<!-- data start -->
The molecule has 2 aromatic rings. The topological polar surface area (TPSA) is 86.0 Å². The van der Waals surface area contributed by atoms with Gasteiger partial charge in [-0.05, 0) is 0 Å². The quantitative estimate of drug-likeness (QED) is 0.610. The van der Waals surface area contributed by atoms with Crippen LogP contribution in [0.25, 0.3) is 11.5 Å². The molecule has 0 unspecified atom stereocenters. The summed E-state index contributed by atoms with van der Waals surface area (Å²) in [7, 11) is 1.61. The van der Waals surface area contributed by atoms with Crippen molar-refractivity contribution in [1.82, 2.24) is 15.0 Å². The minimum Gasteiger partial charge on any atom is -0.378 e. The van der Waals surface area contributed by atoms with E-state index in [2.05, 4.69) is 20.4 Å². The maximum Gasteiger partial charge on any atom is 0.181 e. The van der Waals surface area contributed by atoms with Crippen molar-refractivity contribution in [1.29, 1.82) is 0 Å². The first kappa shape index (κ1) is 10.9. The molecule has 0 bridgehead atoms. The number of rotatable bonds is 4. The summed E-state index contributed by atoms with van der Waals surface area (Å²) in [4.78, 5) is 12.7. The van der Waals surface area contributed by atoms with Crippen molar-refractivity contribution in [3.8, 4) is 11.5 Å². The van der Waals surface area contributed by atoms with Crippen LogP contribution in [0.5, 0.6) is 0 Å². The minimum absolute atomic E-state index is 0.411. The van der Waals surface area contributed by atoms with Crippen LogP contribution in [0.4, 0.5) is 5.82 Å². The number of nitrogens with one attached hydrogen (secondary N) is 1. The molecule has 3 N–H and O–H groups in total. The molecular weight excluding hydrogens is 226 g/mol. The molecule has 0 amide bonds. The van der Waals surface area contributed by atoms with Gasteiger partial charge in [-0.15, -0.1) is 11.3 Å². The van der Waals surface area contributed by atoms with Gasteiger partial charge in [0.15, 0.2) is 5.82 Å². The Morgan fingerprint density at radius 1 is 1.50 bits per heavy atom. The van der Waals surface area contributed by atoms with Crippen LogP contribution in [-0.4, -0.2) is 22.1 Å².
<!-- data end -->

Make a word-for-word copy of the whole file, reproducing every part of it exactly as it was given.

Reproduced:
The molecule has 2 aromatic rings. The topological polar surface area (TPSA) is 86.0 Å². The van der Waals surface area contributed by atoms with Gasteiger partial charge in [-0.05, 0) is 0 Å². The quantitative estimate of drug-likeness (QED) is 0.610. The van der Waals surface area contributed by atoms with Crippen LogP contribution in [0.25, 0.3) is 11.5 Å². The molecule has 0 unspecified atom stereocenters. The summed E-state index contributed by atoms with van der Waals surface area (Å²) in [7, 11) is 1.61. The van der Waals surface area contributed by atoms with Crippen molar-refractivity contribution in [1.82, 2.24) is 15.0 Å². The minimum Gasteiger partial charge on any atom is -0.378 e. The van der Waals surface area contributed by atoms with E-state index in [2.05, 4.69) is 20.4 Å². The maximum Gasteiger partial charge on any atom is 0.181 e. The van der Waals surface area contributed by atoms with Crippen molar-refractivity contribution in [1.29, 1.82) is 0 Å². The first kappa shape index (κ1) is 10.9. The molecule has 0 bridgehead atoms. The number of rotatable bonds is 4. The summed E-state index contributed by atoms with van der Waals surface area (Å²) in [4.78, 5) is 12.7. The van der Waals surface area contributed by atoms with Crippen molar-refractivity contribution in [3.8, 4) is 11.5 Å². The van der Waals surface area contributed by atoms with Crippen LogP contribution in [0.5, 0.6) is 0 Å². The minimum absolute atomic E-state index is 0.411. The van der Waals surface area contributed by atoms with Crippen LogP contribution in [0.4, 0.5) is 5.82 Å². The number of nitrogens with one attached hydrogen (secondary N) is 1. The molecule has 3 N–H and O–H groups in total. The molecular weight excluding hydrogens is 226 g/mol. The molecule has 0 amide bonds. The van der Waals surface area contributed by atoms with Gasteiger partial charge in [-0.15, -0.1) is 11.3 Å². The van der Waals surface area contributed by atoms with Gasteiger partial charge in [0.15, 0.2) is 5.82 Å². The Morgan fingerprint density at radius 1 is 1.50 bits per heavy atom. The van der Waals surface area contributed by atoms with Crippen LogP contribution in [-0.4, -0.2) is 22.1 Å².